Kenmore, Washington campus
3 years, full time
Financial Aid for graduate students
See how our graduates use their degrees.
The curriculum of the MSAOM is fortified with rigorous didactic and clinical training. Our students are trained in safe and effective care of patients and are skilled in both traditional Chinese medicine modalities AND Western health care disciplines. Bastyr’s community of students, faculty and staff nurtures each students’ own passion for East Asian medicine and challenges them to think beyond the borders of their own discipline. Students graduate as a highly qualified, broadly and deeply educated practitioners.
Acupuncture is legally recognized in 47 states plus the District of Columbia. Learn more about state licensure.
Students have two entry options for the MSAOM:
Note: All students must complete a Basic Life Support CPR class (100% classroom-based) prior to entering clinic.
1Survey-level class that covers inorganic chemistry and includes a lab component. Intended for students in allied-health majors.
2Science classes must have been taken within seven years of entering the program. If not, additional coursework may be required after the admissions committee review
Corequisites for the MSAOM Program
OM3111, BC3135, BC3136 and BC4104 are corequisite courses to the MSAOM program. The MSAOM curriculum has been designed so students missing one or more of these may take them after matriculating at Bastyr University. Previously completed coursework from other accredited institutions may satisfy these corequisites.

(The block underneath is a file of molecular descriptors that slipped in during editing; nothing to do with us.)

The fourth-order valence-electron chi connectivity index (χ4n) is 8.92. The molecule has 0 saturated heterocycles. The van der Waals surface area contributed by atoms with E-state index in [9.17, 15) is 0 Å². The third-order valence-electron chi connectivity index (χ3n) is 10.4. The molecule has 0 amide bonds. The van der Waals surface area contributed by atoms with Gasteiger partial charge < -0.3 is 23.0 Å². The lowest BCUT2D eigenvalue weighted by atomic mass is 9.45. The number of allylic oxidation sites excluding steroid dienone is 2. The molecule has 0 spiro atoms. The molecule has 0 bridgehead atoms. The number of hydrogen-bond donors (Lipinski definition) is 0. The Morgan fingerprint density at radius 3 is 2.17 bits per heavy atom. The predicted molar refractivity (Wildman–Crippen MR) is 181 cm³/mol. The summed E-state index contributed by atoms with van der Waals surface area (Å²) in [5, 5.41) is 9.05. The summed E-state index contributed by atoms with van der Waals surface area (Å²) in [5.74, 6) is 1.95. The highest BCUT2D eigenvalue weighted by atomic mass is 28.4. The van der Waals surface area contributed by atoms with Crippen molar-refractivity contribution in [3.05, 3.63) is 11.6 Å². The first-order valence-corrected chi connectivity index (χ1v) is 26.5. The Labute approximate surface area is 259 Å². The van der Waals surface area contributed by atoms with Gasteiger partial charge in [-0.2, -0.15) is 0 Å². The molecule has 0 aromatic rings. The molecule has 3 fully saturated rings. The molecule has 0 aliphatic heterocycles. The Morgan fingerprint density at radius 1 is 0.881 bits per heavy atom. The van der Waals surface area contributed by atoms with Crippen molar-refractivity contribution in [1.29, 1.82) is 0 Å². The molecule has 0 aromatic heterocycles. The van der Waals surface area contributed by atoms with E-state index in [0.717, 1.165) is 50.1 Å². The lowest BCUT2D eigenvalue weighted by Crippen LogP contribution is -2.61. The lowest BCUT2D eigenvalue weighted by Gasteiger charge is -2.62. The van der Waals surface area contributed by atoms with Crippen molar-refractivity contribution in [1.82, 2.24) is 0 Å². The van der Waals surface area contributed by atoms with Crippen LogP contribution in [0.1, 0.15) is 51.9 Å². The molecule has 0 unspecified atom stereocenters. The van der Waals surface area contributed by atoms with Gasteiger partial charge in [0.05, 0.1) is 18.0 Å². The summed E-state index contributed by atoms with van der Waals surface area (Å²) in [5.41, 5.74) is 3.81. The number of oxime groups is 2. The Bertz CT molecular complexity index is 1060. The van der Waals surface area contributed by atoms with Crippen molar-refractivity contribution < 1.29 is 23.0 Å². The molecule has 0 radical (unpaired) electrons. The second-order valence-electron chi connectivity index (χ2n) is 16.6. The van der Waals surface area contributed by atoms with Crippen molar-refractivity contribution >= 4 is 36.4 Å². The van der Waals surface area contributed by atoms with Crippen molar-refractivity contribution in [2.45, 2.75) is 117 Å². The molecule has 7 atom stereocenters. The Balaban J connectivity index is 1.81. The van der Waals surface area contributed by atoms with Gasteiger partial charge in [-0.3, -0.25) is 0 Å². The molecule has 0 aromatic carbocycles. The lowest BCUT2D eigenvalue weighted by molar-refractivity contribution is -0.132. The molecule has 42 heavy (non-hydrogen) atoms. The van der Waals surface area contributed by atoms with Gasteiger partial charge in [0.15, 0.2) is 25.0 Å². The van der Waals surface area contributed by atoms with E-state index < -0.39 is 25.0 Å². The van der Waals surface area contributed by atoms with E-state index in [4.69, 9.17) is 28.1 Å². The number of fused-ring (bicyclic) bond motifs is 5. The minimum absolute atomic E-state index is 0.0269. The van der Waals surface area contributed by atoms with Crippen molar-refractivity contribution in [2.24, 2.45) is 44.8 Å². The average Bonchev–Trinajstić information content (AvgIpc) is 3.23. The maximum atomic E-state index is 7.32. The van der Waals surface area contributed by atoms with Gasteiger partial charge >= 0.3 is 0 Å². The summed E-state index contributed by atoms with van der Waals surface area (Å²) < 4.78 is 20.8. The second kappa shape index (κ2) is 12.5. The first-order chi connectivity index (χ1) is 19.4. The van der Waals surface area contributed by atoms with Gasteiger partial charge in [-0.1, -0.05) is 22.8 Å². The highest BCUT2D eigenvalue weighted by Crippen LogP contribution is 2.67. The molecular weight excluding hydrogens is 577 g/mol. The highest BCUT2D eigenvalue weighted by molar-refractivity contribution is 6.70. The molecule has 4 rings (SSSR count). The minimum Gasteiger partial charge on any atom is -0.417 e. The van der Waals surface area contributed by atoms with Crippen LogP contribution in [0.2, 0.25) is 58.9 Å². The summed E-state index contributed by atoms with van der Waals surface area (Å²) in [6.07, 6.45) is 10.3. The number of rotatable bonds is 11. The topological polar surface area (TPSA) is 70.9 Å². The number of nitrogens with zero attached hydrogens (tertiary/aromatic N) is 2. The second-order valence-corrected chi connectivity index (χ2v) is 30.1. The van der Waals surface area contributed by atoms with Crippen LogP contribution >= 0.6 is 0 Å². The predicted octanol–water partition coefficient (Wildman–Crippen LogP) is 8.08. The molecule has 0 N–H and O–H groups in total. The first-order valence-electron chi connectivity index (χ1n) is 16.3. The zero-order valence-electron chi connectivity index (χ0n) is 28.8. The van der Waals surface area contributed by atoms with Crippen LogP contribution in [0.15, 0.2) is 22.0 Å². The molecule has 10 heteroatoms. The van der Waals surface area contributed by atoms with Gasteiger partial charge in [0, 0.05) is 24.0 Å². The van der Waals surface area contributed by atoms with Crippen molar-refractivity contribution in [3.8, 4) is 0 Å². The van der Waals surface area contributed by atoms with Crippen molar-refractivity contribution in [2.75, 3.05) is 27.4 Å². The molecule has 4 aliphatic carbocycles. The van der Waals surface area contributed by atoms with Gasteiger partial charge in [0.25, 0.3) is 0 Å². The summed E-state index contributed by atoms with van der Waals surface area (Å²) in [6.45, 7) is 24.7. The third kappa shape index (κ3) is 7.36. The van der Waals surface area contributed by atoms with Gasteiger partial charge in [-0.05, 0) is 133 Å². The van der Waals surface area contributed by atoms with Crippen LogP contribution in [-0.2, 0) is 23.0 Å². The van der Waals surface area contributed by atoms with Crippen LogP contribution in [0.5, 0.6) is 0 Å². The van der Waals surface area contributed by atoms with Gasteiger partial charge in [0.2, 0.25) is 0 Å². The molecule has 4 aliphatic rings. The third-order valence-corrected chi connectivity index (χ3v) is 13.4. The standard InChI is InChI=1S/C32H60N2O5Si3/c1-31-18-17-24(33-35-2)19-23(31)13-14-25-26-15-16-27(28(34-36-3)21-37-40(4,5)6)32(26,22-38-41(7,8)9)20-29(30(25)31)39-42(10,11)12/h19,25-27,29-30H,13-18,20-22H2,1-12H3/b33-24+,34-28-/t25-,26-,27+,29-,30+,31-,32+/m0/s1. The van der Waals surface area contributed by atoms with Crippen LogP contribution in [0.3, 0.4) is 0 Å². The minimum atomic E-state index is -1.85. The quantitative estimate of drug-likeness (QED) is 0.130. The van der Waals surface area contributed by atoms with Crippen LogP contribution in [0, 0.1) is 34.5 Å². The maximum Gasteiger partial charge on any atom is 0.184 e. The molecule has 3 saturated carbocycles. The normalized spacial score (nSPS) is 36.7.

The Department of Acupuncture and Oriental Medicine has established the following expected learning outcomes for the Master of Science in Acupuncture and Oriental Medicine program. Graduates are trained to be:
The attached PDF is the proposed curriculum for students starting in Fall 2018. Please note that changes to the curriculum may still occur before the start of the Fall 2018 academic year. For the 2018-2019 course catalog, click here.
Becoming an effective practitioner of Acupuncture and East Asian Medicine (AEAM) involves close mentoring and instruction by experienced faculty members in a variety of patient-care settings.
AEAM clinical programs focus the majority of the clinic shifts in the University's Seattle teaching clinic, Bastyr Center for Natural Health. Bastyr's Acupuncture and East Asian Medicine program is science-based, led highly qualified and experienced faculty, many of whom have been in practice more than 20 years in the United States and China.
This prepares the graduate for licensure in the 44 states (and District of Columbia) that legally recognize acupuncture.
During clinical training, students have the opportunity to provide care to a wide range of patients with a variety of medical conditions. There are different types of patient care shifts available to students: